D’Antoni was then asked how can Howard change his role in the pick-and-roll in order to have success with Nash. He offered:

“In the middle of the floor, you have to be agile, you have to start doing face-to-the-basket skills as opposed to back-to-the-basket skills. Amare (Stoudemire) was much better facing the basket, but Dwight (Howard) is a lot better with his back to the basket. I wouldn’t limit Dwight to that. A lot of people want to say: ‘Leave him the way he is.’ No, I think he can grow and I think he’s better than that. It takes times; it’s a process. He’s working on it every day. The coaches are working with him and I think he’ll get it. It’s just a process. It doesn’t happen tomorrow.”

The hopeful news is that the pick-and-roll had much better success on Tuesday against the Phoenix Suns. The pick-and-roll, when run properly, can be a critical offensive set for the Lakers in order to ensure that their offense doesn’t become stagnate or predictable. The key is to have everyone on the same page.

About The Author

Elizabeth is a graduate from Arizona State University and has her master's from Duquesne University. She is currently an associate editor at Lakers Nation. To read more of Elizabeth's articles click here. You can also follow Elizabeth on Twitter @Gobibs

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  • Marvo_32

    if we can get these going we can be a threat in the playoffs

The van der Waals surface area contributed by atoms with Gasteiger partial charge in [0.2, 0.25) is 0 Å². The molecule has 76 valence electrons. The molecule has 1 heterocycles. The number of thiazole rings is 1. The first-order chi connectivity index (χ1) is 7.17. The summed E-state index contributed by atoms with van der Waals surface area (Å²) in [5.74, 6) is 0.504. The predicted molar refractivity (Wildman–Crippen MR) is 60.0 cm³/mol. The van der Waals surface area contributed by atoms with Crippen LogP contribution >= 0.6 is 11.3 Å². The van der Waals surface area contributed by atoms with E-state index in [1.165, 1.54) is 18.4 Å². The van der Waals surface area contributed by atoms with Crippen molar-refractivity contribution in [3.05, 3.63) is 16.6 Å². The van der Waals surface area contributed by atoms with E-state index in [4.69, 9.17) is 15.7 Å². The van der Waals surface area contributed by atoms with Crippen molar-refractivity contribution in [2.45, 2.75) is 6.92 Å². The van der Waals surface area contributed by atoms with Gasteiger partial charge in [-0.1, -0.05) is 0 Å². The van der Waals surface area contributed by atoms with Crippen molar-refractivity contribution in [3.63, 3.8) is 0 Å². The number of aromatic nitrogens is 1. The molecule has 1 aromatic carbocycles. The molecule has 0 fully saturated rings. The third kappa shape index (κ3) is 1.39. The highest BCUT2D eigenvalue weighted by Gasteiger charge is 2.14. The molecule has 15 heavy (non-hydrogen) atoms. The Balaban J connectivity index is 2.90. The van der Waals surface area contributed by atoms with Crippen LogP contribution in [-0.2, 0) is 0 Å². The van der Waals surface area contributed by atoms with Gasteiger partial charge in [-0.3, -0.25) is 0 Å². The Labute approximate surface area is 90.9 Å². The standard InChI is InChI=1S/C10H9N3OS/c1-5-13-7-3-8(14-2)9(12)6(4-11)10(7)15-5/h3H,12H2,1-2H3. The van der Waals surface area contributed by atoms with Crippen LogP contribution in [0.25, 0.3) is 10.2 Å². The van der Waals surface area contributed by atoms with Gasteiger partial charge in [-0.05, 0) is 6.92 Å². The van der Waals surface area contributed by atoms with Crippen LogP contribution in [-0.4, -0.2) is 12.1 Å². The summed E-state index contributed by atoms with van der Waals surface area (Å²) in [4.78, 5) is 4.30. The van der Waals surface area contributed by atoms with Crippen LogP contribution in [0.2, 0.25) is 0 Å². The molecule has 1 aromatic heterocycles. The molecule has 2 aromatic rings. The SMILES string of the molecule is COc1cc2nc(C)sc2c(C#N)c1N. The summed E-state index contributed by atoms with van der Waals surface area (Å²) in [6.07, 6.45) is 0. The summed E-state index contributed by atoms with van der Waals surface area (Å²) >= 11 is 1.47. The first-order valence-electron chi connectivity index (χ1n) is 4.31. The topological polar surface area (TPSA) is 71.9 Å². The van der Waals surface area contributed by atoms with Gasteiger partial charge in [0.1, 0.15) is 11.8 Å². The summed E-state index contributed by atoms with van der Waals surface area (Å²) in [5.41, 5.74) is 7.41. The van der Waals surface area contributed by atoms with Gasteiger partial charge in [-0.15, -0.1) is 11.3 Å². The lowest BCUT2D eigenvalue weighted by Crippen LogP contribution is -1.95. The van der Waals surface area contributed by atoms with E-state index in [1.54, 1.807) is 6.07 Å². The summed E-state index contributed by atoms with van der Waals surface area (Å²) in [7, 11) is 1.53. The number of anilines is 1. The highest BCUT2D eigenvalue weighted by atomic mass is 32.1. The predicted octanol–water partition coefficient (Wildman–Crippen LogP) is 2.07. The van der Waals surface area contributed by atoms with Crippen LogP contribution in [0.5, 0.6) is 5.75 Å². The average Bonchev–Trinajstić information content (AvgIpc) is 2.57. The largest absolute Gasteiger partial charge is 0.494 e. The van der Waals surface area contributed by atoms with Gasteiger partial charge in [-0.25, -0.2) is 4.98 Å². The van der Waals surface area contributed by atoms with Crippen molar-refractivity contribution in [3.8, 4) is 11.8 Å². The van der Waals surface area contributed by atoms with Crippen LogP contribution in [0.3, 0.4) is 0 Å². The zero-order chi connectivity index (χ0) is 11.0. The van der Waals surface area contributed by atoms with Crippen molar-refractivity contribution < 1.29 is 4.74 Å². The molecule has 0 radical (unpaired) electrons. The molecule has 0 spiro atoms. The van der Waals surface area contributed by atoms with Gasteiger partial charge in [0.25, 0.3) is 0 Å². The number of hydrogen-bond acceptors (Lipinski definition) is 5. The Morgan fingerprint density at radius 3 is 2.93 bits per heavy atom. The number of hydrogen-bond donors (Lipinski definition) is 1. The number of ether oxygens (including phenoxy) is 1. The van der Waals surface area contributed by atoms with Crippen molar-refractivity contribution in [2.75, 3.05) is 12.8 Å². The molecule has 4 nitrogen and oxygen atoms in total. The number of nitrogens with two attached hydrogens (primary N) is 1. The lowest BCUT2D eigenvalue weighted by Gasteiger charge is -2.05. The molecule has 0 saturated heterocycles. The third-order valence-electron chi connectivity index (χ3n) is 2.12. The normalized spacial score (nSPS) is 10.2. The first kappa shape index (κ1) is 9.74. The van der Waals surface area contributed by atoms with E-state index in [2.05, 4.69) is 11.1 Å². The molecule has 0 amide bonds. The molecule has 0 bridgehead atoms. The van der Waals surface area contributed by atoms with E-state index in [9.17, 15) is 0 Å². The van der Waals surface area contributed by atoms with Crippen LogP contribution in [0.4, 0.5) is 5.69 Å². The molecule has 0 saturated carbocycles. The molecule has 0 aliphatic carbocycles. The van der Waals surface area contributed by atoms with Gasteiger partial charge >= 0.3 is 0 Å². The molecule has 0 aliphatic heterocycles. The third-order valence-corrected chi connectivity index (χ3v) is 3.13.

• JohnC

    Wow… Exactly: this is a great example of LA’s coaching work. Rather than allowing the players use the huge set of skills they already have (we’re talking about Nash, Kobe, Pau, Howard, Jamison, MWP…), they’re working in lots of new stuff, asking the players to do so many different things, move outside their comfort areas instead of making their already-top-skills work and match together to reach the play-offs. It’s not practical, just crazy: you’re telling the players ‘you’re great, Dwight, Nash, MWP, Pau, Jamison, etc. you’re favulous, but I want you to be a different player’… so yes, I agree with the coah when he says IT TAKES TIME. YES! Next year or the following, hopefully before 2018, LA will return to the play-offs and show how right D’Antoni was.

    • hookedonnews

      Didn’t you read the interview? Nash & Howard are used to running P&R differently. Adjustments have to be made. Howard has tried his back-to-the-basket approach, and it’s not working. He’s getting smothered and turning the ball over or missing shots. These coaches have been doing this for years. They know what they are doing. The main problem with this team is that because of injuries and lack of practice time together they have not been able to get all this stuff ironed out. They are not trying to re-make any of these players, but there is nothing wrong with adding to your game. You have a group of players who for the most part have not played together. It takes time to sort everything out. They are still using the same basic skills. You saw the other night how good the P&R can be if Howard will do what they are trying to teach him to do. He’s still able to do the other stuff as well, but this is going to make this team more potent offensively once it’s being done consistently.